Satisfaction with cancer care among underserved racial-ethnic minorities and lower-income patients receiving patient navigation


  • Study data resulted from the collaborative efforts of the National Cancer Institute Center to Reduce Cancer Health Disparities and the National Cancer Institute Program Evaluation Contractor (NOVA Research Company). The Patient Navigation Research Program Investigators include: Center to Reduce Cancer Health Disparities, National Cancer Institute: Martha Hare, Mollie Howerton, Ken Chu, Emmanuel Taylor, and Mary Ann Van Duyn; NOVA Research Company: Paul Young, Frederick R. Snyder, and Kathy Parillo; Boston Medical Center and Boston University: Karen M. Freund (Principal Investigator), Tracy Battaglia (co-Principal Investigator), Sharon Bak, Bonnie Sherman, Sarah Karon, Richard Kalish, Nisha Thrakar, James Taylor, Stephen Tringale, Patrick Egan, Barbara Lottero, and Walter Phinney; Denver Health and Hospital Authority: Peter Raich (Principal Investigator), Elizabeth Whitley (co-Principal Investigator), Patricia A. Valverde, Diane Fairclough, William Thorland, Lina Escobar, Kristin Kilbourn, Besty Risendahl, Rachel Everhart, Evelinn Borrayo, Tim Byers, Hermenia Arambula, Inna Pines, Carol Spitz, and Jesus Tovar; George Washington University Cancer Institute: Steven Patierno (Principal Investigator), Lisa Alexander, Paul Levine, Heather Young, Heather Hoffman, Nancy LaVerda, Larisa Caicedo, William Funderburk, Elmer Huerta, Jeanne Mandelblatt, Jennifer Eng-Wong, Sandra Swain, Wayne Frederick, and Felicia Buadoo-Adade; H. Lee Moffitt Cancer Center and Research Institute: Richard Roetzheim (Principal Investigator), Cathy Meade, Kristen J. Wells, Ercilia Calcano, Ji-Hyun Lee, William Fulp, and Marlene Rivera; Northwest Portland Area Indian Health Board: Victoria Warren-Mears (Principal Investigator), Matthew Town, Jenine Dankovchik, and Meagan Cahn; Northwestern University Robert H. Lurie Comprehensive Cancer Center: Steven Rosen (Principal Investigator), Melissa A. Simon, Narissa Nonzee, and June McKoy; Ohio State University Comprehensive Cancer Center: Electra D. Paskett (Principal Investigator), Douglas Post, Mira Katz, David Murray, Cathy Tatum, Cecilia DeGraffinreid, Gregory Young, and Melissa Gorsline; University of Illinois at Chicago and Access Community Health Center: Elizabeth Calhoun (Principal Investigator), Julie Darnell, Julia Shklovskaya, Mickey Eder, Young Cho, and Talar Markossian; University of Rochester: Kevin Fiscella (Principal Investigator), Samantha Hendren, Jennifer Carroll, Ronald Epstein, Jennifer Griggs, Sharon Humiston, Pascal Jean-Pierre, Starlene Loader, Vi Luong, Sally Rousseau, Charcy Salamone, Michele Sanders, Bonnie Schwartzbauer, and Amanat Yosha; and University of Texas Health Science Center at San Antonio Cancer Therapy and Research Center: Donald J. Dudley (Principal Investigator), Joan Drake, Kevin Hall, Alan Holden, Anand Karnard, Amelie Ramirez, Jennifer Quinlan, and Pamela Saegert.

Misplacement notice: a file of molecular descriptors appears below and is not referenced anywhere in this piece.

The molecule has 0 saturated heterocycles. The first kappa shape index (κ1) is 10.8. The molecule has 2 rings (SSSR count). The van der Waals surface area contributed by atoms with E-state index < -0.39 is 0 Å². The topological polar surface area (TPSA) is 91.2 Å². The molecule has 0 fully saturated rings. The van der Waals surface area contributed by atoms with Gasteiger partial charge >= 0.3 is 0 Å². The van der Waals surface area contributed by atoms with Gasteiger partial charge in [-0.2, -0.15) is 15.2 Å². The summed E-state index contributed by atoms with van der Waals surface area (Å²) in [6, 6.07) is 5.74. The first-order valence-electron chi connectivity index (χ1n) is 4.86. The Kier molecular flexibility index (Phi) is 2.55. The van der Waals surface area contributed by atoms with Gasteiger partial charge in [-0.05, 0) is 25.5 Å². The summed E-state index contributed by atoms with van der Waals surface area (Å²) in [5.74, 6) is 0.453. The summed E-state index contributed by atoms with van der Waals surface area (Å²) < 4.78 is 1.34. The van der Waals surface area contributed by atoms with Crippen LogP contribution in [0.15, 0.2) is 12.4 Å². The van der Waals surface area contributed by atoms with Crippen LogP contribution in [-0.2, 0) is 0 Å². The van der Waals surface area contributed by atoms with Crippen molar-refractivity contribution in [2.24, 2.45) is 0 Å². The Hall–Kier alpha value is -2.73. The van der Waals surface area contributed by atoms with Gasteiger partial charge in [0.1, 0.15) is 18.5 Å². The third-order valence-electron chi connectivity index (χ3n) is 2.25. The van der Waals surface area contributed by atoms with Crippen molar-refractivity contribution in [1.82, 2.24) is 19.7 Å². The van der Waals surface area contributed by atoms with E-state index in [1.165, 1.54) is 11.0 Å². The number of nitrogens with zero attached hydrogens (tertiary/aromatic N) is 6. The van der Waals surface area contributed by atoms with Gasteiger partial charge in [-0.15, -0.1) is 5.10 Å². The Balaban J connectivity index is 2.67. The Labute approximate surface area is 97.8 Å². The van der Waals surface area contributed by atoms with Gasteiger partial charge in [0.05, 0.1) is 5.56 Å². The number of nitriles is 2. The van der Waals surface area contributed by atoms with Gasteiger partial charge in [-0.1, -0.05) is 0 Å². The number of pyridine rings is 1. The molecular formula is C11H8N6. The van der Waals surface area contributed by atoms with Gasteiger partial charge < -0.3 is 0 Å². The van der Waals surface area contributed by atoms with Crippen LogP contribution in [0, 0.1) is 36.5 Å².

Patient navigation is a barrier-focused program of care coordination designed to achieve timely and high-quality cancer-related care for medically underserved racial-ethnic minorities and the poor. However, to the authors' knowledge, few studies to date have examined the relationship between satisfaction with navigators and cancer-related care.


The authors included data from 1345 patients with abnormal cancer screening tests or a definitive cancer diagnosis who participated in the Patient Navigation Research Program to test the efficacy of patient navigation. Participants completed demographic questionnaires and measures of patient satisfaction with cancer-related care (PSCC) and patient satisfaction with interpersonal relationship with navigator (PSN-I). The authors obtained descriptive statistics to characterize the sample and conducted regression analyses to assess the degree of association between PSN-I and PSCC, controlling for demographic and clinical factors. Analyses of variance were conducted to examine group differences controlling for statistically significant covariates.


Statistically significant relationships were found between the PSCC and PSN-I for patients with abnormal cancer screening tests (1040 patients; correlation coefficient (r), 0.4 [P<.001]) and those with a definitive cancer diagnosis (305 patients; correlation coefficient, 0.4 [P<.001]). The regression analysis indicated that having an abnormal colorectal cancer screening test in the abnormal screening test group and increased age and minority race-ethnicity status in the cancer diagnosis group were associated with a higher satisfaction with cancer care (P<.01).


Satisfaction with navigators appears to be significantly associated with satisfaction with cancer-related care. Information regarding the patient-navigator relationship should be integrated into patient navigation programs to maximize the likelihood of reducing caner disparities and mortality for medically underserved racial-ethnic minorities and the poor. Cancer 2016;122:1060–1067. © 2016 American Cancer Society